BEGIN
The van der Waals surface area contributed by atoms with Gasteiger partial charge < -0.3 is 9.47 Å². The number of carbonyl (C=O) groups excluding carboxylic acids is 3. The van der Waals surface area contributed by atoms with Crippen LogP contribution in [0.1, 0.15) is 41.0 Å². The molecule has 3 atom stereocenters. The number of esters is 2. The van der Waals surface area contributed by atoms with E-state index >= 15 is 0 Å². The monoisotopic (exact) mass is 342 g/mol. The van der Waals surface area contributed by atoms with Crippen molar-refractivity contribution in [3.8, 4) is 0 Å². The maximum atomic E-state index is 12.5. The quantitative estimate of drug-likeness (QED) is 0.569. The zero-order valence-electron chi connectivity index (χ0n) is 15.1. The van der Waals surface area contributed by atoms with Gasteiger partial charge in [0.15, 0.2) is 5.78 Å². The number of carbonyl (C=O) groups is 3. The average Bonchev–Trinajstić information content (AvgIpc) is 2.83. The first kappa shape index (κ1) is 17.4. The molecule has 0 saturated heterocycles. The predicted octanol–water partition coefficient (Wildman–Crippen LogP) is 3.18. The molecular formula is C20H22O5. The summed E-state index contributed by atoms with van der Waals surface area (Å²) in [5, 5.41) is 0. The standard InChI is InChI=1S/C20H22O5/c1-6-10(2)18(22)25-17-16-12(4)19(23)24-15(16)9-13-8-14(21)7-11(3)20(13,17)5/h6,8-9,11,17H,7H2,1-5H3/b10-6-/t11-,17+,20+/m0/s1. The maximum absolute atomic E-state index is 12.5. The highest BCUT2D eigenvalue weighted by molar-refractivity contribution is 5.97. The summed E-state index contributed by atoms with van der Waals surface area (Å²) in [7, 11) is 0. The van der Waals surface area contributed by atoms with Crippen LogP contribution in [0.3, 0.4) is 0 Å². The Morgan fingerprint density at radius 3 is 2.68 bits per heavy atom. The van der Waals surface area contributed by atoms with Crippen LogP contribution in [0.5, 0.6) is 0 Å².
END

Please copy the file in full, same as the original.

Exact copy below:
The van der Waals surface area contributed by atoms with Gasteiger partial charge < -0.3 is 9.47 Å². The number of carbonyl (C=O) groups excluding carboxylic acids is 3. The van der Waals surface area contributed by atoms with Crippen LogP contribution in [0.1, 0.15) is 41.0 Å². The molecule has 3 atom stereocenters. The number of esters is 2. The van der Waals surface area contributed by atoms with E-state index >= 15 is 0 Å². The monoisotopic (exact) mass is 342 g/mol. The van der Waals surface area contributed by atoms with Crippen molar-refractivity contribution in [3.8, 4) is 0 Å². The maximum atomic E-state index is 12.5. The quantitative estimate of drug-likeness (QED) is 0.569. The zero-order valence-electron chi connectivity index (χ0n) is 15.1. The van der Waals surface area contributed by atoms with Gasteiger partial charge in [0.15, 0.2) is 5.78 Å². The number of carbonyl (C=O) groups is 3. The average Bonchev–Trinajstić information content (AvgIpc) is 2.83. The first kappa shape index (κ1) is 17.4. The molecule has 0 saturated heterocycles. The predicted octanol–water partition coefficient (Wildman–Crippen LogP) is 3.18. The molecular formula is C20H22O5. The summed E-state index contributed by atoms with van der Waals surface area (Å²) in [5, 5.41) is 0. The standard InChI is InChI=1S/C20H22O5/c1-6-10(2)18(22)25-17-16-12(4)19(23)24-15(16)9-13-8-14(21)7-11(3)20(13,17)5/h6,8-9,11,17H,7H2,1-5H3/b10-6-/t11-,17+,20+/m0/s1. The maximum absolute atomic E-state index is 12.5. The highest BCUT2D eigenvalue weighted by molar-refractivity contribution is 5.97. The summed E-state index contributed by atoms with van der Waals surface area (Å²) in [7, 11) is 0. The van der Waals surface area contributed by atoms with Crippen LogP contribution in [0.3, 0.4) is 0 Å². The Morgan fingerprint density at radius 3 is 2.68 bits per heavy atom. The van der Waals surface area contributed by atoms with Crippen LogP contribution in [0.5, 0.6) is 0 Å².